mother, was to sail in a little more than two weeks - they must have the
picture at that time, if ever; and he said to the artist, "I am aware
that this is a beautiful painting, and I will pay you your price, but I
must be allowed to take it at the expiration of ten days, if at all."

Edgar reflected a few moments, and being well aware that, in the mansion
of Mr. Hastings, his elegant picture would be seen by persons of the
most accomplished manners, and of excellent taste, concluded to sell the
picture. The bargain was made and Anna and her father departed, leaving
the artist somewhat elated at the thought of having Mr. H. the owner of
his picture.

That night Edgar dreamed that Flora, who had been buried a few weeks,
and of whose image his picture was the exact resemblance, stood before
him, pleading him to have pity on her lonely mother - he dreamed her hand
clasped his, and he awoke trembling.

He raised himself upon his elbow, and pressed to his lips some flowers
which were left on his table, and then rejoiced that the ocean would
soon lie between him and the wearisome old woman who had so long annoyed
him about the picture.

The Monday morning came, and with it the portrait of Flora, which had
been admired at the exhibition rooms the previous week. A simple frame
had been prepared for it, and for a few moments Anna gazed on the
picture, and with a love for the buried stranger, looked for the last
time into the deep dark eyes which beamed on the canvas.

The ship Viola, bound for the port of Naples, lay at the wharf, the
passengers were all hurrying on board, the flags were flying, and all
wore the joyous aspect of a vessel outward bound. A carriage drawn by a
pair of horses came down to the vessel. Mr. Hastings and Anna alighted,
and were followed by a servant, who took the safely cased portrait in
his arms, and accompanied them on board the ship. They soon met the
mother of Flora, and Anna took the picture and presented it to her, and
promised to care for the rose buds which bloomed at Flora's grave. Mr. H
received from the gallant captain a promise to take special charge of
the Italian widow, and her aged father, and to care for the valued
picture of Flora. Thanks and farewells closed the scene, when Anna, with
her father, returned home. There she found a note from Edgar, the
artist, requesting permission to call on Anna that evening. She wrote a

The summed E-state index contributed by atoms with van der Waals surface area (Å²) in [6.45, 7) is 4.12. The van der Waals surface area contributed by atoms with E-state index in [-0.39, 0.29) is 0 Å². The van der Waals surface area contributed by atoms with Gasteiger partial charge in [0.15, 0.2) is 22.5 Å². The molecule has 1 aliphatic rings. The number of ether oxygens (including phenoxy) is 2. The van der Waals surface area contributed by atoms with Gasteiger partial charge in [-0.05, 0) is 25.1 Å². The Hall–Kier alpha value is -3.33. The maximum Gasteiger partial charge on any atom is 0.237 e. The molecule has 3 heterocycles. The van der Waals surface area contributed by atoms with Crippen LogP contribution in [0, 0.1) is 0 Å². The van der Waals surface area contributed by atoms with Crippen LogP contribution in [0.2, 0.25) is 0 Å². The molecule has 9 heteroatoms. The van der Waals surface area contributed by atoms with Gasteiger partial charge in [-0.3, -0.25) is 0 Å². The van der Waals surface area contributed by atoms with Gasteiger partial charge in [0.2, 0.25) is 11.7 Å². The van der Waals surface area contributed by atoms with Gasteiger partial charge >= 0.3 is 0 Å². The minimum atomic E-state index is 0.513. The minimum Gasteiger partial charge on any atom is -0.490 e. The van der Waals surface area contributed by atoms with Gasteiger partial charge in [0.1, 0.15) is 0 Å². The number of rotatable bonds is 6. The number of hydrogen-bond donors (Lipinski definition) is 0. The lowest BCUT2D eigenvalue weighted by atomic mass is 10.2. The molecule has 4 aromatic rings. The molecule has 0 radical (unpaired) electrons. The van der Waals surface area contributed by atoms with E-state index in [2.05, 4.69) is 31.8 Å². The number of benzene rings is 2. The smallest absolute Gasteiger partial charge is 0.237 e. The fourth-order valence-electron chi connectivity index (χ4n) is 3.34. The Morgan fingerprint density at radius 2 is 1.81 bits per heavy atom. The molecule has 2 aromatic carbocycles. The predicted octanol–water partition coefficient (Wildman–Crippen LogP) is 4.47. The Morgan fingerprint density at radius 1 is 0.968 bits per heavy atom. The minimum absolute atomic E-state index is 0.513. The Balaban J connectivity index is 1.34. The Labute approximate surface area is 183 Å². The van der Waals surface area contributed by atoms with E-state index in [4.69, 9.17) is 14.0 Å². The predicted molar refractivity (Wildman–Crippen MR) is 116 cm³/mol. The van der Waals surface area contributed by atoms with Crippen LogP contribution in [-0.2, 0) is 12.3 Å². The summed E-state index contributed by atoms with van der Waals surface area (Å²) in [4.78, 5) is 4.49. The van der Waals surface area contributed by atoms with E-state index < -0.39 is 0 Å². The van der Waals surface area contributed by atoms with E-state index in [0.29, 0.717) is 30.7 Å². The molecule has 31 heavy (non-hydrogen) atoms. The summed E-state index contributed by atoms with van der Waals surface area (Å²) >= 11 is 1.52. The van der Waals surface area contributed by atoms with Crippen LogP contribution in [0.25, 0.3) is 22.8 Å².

reply, saying that a previous engagement would forbid her complying with
his request, at the same time enclosing a check for $200, saying, "My
father requests me to forward this check to you, in payment for the
portrait of _Flora Revere_"




THE SAINT'S REST.


We've no abiding city here:
This may distress the worldling's mind,
But should not cost the saint a tear,
Who hopes a better rest to find.

We've no abiding city here;
We seek a city out of sight,
Zion its name: the Lord is there:
It shines with everlasting light.

Hush, my soul, nor dare repine;
The time my God appoints is best;
While here to do his will be mine,
And his to fix my time of rest.

[Illustration]




A GOOD MOTHER.


Mrs. Savage was the eldest sister of Matthew Henry. When she was a child
she had a great many advantages for the improvement of her mind. When
only seven years of age, she could translate the Hebrew language, and
when ten years old, she would write out her father's sermons. She
possessed a very amiable disposition, and was very kind and benevolent
to all who needed the comforts of life. She was a Christian, and when
she became a mother she began the work of educating her children
herself. She had a large family of nine children, and as she had
treasured up in her memory many hymns and verses which she had learned
when a child, she was able to teach the same to her children. She was so
kind and affectionate that every body loved her. Her children took much
pleasure in hearing their mother repeat to them the hymns and texts of
Scripture which she had learned.

Some children are very careless, and indifferent to their parents'
advice; such ones will regret it in their riper years. But Mrs. Savage's
little boys and girls loved their mother, and were very obedient to her
commands. When evening came, before they retired to bed she would call
her little children around her (as you see in the picture,) and they
would kneel down and say their evening prayer. A pleasant sight, indeed,
to see our dear children remembering their Creator in the days of their
youth. Mrs. S. was "useful, beloved, meek, humble, and charitable." She
lived a happy, cheerful life; she was an ornament to her Christian
profession, a "good mother." She died suddenly at the good old age of
eighty-eight.




MOTHER'S LAST LESSON.


"Will you please teach me my verse, mamma, and then kiss me and bid me
good night," said little Roger, as he opened the door and peeped into